Artist Spotlight: Crywank – Narcissism As An Art Form

Artist Spotlight courtesy of Ynce Iche

Hi, and welcome to my first (albeit repeatedly postponed) artist spotlight on the Avocado! I wrote it all today without editing, both because I’m a damned fool and because I’ve had a shit week. Luckily, a shit week is the best week for this particular subject matter. Crywank is the nom de plume of acoustic punk artist James Clayton, or was, until the lineup expanded to include bassist Tom Connolly and drummer Dan Watson in 2013. Alternating between crude, raw, expressions of pain and bitchy sarcasm, delivered with simple chords in an off-key wail, their influences range from earlier folk punk (particularly the band formerly known as Andrew Jackson Jihad) to the currently burgeoning lo-fi scene. The band has a unique connection to its fans, probably because of the intensely cathartic nature of the music. It’s something to sob along to, as the name would imply.

Clayton’s debut was James Is Going To Die Soon, released in 2010. It’s definitely an album hyperfocused on love and heartbreak, which lines up with the assertion that Crywank was founded after a particularly tough breakup. While Clayton returns to this particular well many, many times, there’s more of a sense of individual heartbreak in these songs than in later ones, which tend to be about depression and loneliness more broadly. “Welcome To Castle Irwell”, a standout on the album, has lyrics that are legitimately tender, despite the the tone of the surrounding music.

This is a stark contrast to Love (a song appearing on the EP Shameless Valentines Money Grab), which features the line “Love is fucking stupid, and I hate you.” The vocals and melodies on JIGTDS are also a little more conventional than those of later efforts, and although this isn’t necessarily to the detriment of the album, it doesn’t really showcase what makes Crywank most interesting. This album does, however, begin the band’s continuing legacy of weird song names that have absolutely nothing to do with the content of the music. So yes, “Harvey Milk Shit On The Table” is also a breakup song.

Narcissist On The Verge Of A Nervous Breakdown is the direct followup, and it’s a worthy one. Here, the most memorable tune is probably “It’s OK, I Wouldn’t Remember Me Either”. It’s slow, quiet, and a little soul-crushing (like most of the album), and sets a tone very different from the previous, more traditionally angry tone of JIGTDS. The song is about the end of a friendship, but its sheer simplicity elevates it to a more universal level. “I don’t want to be awake again” is the most direct possible distillation of the feeling that life is worthless, and an effective one at that.

Tomorrow Is Nearly Yesterday and Everyday Is Stupid, the 2013 album (and the first one to get a physical release), is probably the most Crywank of Crywank’s albums. The song “I Am Shit”, in particular, is a discordant tune that ups the ante by leading up to a truly off-the-rails finish: “I am shit, I am shit, nuh nuh nuh nuh, fucking dick!” “Notches” is another highlight, a typically self-pitying offering that nonetheless shakes things up with its distinct guitar picking and surprising level of musicianship.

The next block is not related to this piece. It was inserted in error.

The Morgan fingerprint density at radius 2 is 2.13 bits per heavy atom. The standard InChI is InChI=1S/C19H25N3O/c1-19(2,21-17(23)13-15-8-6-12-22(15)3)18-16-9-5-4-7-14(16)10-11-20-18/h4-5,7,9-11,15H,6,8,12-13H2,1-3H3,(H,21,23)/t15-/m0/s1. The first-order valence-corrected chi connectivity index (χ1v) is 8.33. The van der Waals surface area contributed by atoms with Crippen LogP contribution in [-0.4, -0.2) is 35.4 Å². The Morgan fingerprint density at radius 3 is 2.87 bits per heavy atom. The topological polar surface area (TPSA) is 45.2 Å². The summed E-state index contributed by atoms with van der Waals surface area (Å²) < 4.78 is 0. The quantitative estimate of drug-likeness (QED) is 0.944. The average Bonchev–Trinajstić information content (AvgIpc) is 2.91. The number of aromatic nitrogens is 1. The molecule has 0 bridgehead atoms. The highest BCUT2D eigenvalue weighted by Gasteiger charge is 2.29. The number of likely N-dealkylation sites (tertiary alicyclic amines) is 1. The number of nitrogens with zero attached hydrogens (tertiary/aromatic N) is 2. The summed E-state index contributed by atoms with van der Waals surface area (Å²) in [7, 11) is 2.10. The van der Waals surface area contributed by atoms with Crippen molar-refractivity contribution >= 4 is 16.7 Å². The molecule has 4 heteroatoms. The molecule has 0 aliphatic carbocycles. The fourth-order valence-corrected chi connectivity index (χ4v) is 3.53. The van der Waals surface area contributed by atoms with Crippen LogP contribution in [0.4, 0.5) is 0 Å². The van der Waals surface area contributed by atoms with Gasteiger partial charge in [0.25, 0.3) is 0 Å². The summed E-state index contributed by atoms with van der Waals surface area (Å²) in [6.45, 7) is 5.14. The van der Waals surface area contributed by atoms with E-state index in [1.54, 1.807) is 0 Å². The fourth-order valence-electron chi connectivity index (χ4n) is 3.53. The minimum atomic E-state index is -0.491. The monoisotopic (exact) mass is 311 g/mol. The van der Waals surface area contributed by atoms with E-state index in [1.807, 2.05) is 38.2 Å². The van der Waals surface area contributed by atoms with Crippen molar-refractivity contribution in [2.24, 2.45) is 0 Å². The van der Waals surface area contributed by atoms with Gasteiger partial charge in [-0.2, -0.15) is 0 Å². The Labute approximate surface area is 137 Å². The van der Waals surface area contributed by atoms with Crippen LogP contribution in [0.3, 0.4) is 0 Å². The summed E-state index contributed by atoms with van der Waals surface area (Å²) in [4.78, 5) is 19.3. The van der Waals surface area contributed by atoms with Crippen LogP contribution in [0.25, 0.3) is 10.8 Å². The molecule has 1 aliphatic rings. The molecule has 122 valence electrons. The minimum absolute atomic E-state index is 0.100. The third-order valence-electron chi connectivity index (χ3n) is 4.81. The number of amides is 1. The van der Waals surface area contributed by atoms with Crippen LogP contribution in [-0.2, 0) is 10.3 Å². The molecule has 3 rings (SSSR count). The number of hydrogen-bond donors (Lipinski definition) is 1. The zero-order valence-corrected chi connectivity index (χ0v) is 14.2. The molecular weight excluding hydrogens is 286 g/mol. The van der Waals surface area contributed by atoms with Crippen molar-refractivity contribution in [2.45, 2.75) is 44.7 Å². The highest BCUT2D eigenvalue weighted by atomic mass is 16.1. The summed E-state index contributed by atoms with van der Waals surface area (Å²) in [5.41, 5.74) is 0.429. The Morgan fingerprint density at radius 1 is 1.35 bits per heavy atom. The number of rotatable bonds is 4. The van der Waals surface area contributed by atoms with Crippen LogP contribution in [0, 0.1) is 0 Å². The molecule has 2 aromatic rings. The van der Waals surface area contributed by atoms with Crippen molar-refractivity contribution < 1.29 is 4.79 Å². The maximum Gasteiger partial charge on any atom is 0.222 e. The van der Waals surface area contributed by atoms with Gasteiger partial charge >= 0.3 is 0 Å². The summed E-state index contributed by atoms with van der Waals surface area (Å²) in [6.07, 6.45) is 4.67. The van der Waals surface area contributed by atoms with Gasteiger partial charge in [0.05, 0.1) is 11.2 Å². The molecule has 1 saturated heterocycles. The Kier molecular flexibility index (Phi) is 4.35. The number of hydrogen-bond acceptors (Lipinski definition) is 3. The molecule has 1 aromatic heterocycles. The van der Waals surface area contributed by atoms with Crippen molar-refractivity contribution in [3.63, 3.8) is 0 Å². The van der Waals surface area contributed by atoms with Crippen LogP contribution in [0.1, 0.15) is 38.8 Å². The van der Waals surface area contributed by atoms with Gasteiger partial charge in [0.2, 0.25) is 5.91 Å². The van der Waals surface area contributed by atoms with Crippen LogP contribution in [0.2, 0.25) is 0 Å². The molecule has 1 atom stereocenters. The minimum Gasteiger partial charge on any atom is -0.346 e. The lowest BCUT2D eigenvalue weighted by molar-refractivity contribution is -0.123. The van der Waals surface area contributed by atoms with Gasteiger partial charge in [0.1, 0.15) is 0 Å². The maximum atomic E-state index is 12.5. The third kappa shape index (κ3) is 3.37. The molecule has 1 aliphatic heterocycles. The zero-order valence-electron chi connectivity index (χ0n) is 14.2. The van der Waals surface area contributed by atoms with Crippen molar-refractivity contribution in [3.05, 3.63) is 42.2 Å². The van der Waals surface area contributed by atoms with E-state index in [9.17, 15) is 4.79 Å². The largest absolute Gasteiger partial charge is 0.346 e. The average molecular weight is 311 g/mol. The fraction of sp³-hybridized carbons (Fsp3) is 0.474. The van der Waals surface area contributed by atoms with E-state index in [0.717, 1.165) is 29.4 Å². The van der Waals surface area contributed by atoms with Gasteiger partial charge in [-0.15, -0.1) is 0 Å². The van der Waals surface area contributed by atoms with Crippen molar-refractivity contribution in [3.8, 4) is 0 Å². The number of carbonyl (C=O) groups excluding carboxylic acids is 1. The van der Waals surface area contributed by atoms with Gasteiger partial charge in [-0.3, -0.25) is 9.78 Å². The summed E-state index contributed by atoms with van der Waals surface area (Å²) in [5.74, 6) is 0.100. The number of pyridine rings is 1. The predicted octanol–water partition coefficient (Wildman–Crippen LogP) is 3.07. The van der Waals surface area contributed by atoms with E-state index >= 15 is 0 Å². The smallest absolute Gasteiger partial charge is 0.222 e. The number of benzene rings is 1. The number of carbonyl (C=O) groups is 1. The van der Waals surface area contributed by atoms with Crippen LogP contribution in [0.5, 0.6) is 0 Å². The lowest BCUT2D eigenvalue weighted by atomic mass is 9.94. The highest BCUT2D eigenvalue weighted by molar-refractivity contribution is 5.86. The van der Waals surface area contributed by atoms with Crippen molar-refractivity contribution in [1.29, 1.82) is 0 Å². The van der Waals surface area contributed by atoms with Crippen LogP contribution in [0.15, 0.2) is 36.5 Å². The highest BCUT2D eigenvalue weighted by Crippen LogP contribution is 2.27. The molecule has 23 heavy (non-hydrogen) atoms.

Shameless Valentines Money Grab is both short and pretty much skippable, save for its central song, the previously mentioned “Love”. It’s my favorite song of their entire oeuvre, the romantic yearning of the previous albums coagulating into the chronicle of a singularly unfulfilling relationship: “This is nothing more than a love affair with myself, stick together for the sake of my mental health.”

Don’t Piss On Me, I’m Already Dead is Crywank’s first studio effort, making it a little more polished, and a lot more audible. It doesn’t skimp on the rage or self-loathing, and its quality is really a matter of opinion. It does drain a little bit of the crazy out. Honestly, all of Crywank’s music is a little similar, but this album is markedly different. The vocals are very strong, not to mention more lamenting than ever before.

It includes a redo of “Love” with a much cleaner sound and actual band backing, and while it has its merits (mostly including sounding like an actual song that was not recorded in a basement), it’s a little bit like a cover of itself. The studio approach works best with the new songs, such as “I Am In Great Pain Please Help Me” (a Rick and Morty reference, par for the course in a band that previously recorded “Deep Down, I’m Really Kirk Van Houten”). The drama of the vocals and building intensity of the music provide a worthy counterpoint to the verbose pseudo-philosophizing of the lyrics (“the life unexamined is not worth living”, a quote from Socrates, or technically Plato).

Crywank is a good band for a bad day, providing bitter anthems that blend into a writhing mass of whispers and screams. Since James Clayton chooses to quote from prestigious sources, I’ll follow his example and paraphrase Tolstoy, who opens Anna Karenina with the now oft-repeated chestnut that “Every happy family is alike, every unhappy family is unhappy in its own way.” I propose that Crywank owes its success to the fact that every happy person is happy in their own way, but every depressed person sounds alike— and they tend to sound a bit like this band.